The dining area and its accessories aren’t obviously located either. The vases resemble the Zach and Ronda designs from Danish brand Hübsch and would fit in with the rest of the Scandinavian flair.
The table and chairs are reminiscent of the Tulip dining table and Tulip chair by Eero Saarinen. Finnish architect and furniture designer Eero Saarinen designed the Tulip collection for German manufacturer Knoll in the sixties because he didn’t like the many legs under tables and chairs. Never in pink, though. At most, there was a version in which the seat upholstery was covered with pink fabric. So Barbie owns either a plagiarism or one of the numerous reinterpretations, like the Kare Design table. In any case, tulip-inspired furniture is another style element that brings florals into the home.
The living area with a mid-century look
The sofa appears to be a custom-made version of Pierre Paulin's 1968 «Amphis»-Canapés. While it exists in our world, it is mostly found in galleries. The design of the sofa is inspired by Scandinavian furniture, the Japanese style and the work of the Eames couple. The soft silhouette often appears in furniture design in the second third of the 20th century and is now celebrating a comeback. Swiss brand Kare Design, for example, has incorporated the arch shape into a recamier. But much more exciting is that the sofa consists of two parts. Barbie can either have it in an s shape or an arc.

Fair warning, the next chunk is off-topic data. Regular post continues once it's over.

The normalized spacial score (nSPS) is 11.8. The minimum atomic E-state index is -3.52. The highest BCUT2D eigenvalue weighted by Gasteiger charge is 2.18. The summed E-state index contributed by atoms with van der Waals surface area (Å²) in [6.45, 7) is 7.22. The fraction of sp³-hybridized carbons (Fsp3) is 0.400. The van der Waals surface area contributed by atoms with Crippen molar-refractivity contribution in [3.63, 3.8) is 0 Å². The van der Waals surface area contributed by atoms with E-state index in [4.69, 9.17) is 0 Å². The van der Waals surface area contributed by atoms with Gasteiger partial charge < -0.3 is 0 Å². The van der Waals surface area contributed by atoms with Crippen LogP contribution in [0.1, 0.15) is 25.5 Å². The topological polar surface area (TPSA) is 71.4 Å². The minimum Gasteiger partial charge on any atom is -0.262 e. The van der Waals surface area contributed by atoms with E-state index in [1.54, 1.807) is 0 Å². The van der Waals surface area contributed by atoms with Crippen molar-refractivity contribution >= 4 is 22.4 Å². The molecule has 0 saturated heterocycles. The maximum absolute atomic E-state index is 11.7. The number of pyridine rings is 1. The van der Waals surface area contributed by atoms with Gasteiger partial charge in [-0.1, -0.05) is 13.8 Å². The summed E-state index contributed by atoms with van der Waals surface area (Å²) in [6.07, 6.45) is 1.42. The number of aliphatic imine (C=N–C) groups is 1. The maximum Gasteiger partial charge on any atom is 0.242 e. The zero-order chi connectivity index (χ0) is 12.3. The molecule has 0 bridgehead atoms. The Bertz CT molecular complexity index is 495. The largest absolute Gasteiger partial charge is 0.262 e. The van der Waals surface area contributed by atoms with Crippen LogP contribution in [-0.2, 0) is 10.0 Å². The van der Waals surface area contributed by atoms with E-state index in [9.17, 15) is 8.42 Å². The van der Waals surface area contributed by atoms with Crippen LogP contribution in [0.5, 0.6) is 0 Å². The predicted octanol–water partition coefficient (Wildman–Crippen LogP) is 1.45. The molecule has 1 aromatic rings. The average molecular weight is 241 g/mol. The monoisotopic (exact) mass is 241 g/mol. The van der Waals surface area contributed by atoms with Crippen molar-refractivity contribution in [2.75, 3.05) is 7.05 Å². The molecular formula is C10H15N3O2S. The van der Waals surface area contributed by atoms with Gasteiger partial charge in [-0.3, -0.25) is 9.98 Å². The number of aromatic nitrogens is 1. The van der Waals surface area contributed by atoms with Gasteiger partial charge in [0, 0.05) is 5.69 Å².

Glitter and glamour in the bedroom
So far, the lower level of the house has been a pink explosion, but not exactly glamorous. Barbie’s bedroom is different. Here, lamps with iridescent surfaces meet a bed with a velvet shell headboard and sequin bedspread. Unlike the rest of us, Barbie sleeps on round decorative velvet cushions from the Beliani brand. Just a wild guess.
From no-name to design icon
In the old dream mansion Barbie’s Fun House 2021 there was a yellow hanging chair that was swinging next to the slide. It was a reference to the Bubble Chair by Eero Aarnio from 1968.
Barbie now has the original chair made of acrylic, solid stainless steel and natural leather, which in the real world costs about 4,300 euros. Therefore it could be the most expensive piece of furniture in her dream villa. According to Eero, the Bubble Chair is supposed to hang from the ceiling, because «there’s no way to create a pretty clear base.» Therefore, like the bubbles of Barbie’s bathtub, it floats above the ground.
Although the cocoon-like hanging chair should shield the outside world, here it does the opposite because it’s transparent. Perfectly fitting the film. «There’s nowhere to hide in Barbie land – her house has no walls,» says Sarah Greenwood in an interview with Wallpaper Magazine. «And there’s nowhere to hide for the design.»
Did you notice any other design pieces in the Barbie film? Then let me know in the comments.Header image: Architectural Digest